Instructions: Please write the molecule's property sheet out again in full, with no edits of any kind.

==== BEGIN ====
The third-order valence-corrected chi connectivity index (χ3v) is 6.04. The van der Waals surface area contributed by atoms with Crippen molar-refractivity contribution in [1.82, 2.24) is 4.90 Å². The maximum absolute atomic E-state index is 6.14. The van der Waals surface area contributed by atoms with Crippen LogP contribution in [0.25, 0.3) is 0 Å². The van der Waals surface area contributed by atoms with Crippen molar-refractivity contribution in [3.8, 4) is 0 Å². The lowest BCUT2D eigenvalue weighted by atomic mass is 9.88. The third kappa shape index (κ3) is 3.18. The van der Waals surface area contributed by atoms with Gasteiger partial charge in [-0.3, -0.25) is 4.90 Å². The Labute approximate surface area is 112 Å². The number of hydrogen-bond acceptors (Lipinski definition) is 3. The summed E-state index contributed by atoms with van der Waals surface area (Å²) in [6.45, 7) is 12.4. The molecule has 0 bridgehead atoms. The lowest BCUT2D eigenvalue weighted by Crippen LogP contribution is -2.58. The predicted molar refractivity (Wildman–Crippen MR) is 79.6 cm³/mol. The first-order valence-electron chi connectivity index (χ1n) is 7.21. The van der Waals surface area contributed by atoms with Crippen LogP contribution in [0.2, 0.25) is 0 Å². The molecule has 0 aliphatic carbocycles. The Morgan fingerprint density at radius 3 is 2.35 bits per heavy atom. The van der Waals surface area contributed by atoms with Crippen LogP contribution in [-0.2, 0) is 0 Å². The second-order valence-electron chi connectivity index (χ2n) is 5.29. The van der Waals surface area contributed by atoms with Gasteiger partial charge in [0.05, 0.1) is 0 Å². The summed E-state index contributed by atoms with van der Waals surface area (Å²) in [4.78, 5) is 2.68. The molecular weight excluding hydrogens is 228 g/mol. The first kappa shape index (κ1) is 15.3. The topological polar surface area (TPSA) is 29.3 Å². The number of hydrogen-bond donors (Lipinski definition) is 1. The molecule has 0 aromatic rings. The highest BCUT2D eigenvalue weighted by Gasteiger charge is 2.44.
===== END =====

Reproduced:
The third-order valence-corrected chi connectivity index (χ3v) is 6.04. The van der Waals surface area contributed by atoms with Crippen molar-refractivity contribution in [1.82, 2.24) is 4.90 Å². The maximum absolute atomic E-state index is 6.14. The van der Waals surface area contributed by atoms with Crippen LogP contribution in [0.25, 0.3) is 0 Å². The van der Waals surface area contributed by atoms with Crippen molar-refractivity contribution in [3.8, 4) is 0 Å². The lowest BCUT2D eigenvalue weighted by atomic mass is 9.88. The third kappa shape index (κ3) is 3.18. The van der Waals surface area contributed by atoms with Gasteiger partial charge in [-0.3, -0.25) is 4.90 Å². The Labute approximate surface area is 112 Å². The number of hydrogen-bond acceptors (Lipinski definition) is 3. The summed E-state index contributed by atoms with van der Waals surface area (Å²) in [6.45, 7) is 12.4. The molecule has 0 bridgehead atoms. The lowest BCUT2D eigenvalue weighted by Crippen LogP contribution is -2.58. The predicted molar refractivity (Wildman–Crippen MR) is 79.6 cm³/mol. The first-order valence-electron chi connectivity index (χ1n) is 7.21. The van der Waals surface area contributed by atoms with Crippen LogP contribution in [0.2, 0.25) is 0 Å². The molecule has 0 aliphatic carbocycles. The Morgan fingerprint density at radius 3 is 2.35 bits per heavy atom. The van der Waals surface area contributed by atoms with Crippen LogP contribution in [-0.2, 0) is 0 Å². The second-order valence-electron chi connectivity index (χ2n) is 5.29. The van der Waals surface area contributed by atoms with Gasteiger partial charge in [0.05, 0.1) is 0 Å². The summed E-state index contributed by atoms with van der Waals surface area (Å²) in [4.78, 5) is 2.68. The molecular weight excluding hydrogens is 228 g/mol. The first kappa shape index (κ1) is 15.3. The topological polar surface area (TPSA) is 29.3 Å². The number of hydrogen-bond donors (Lipinski definition) is 1. The molecule has 0 aromatic rings. The highest BCUT2D eigenvalue weighted by Gasteiger charge is 2.44.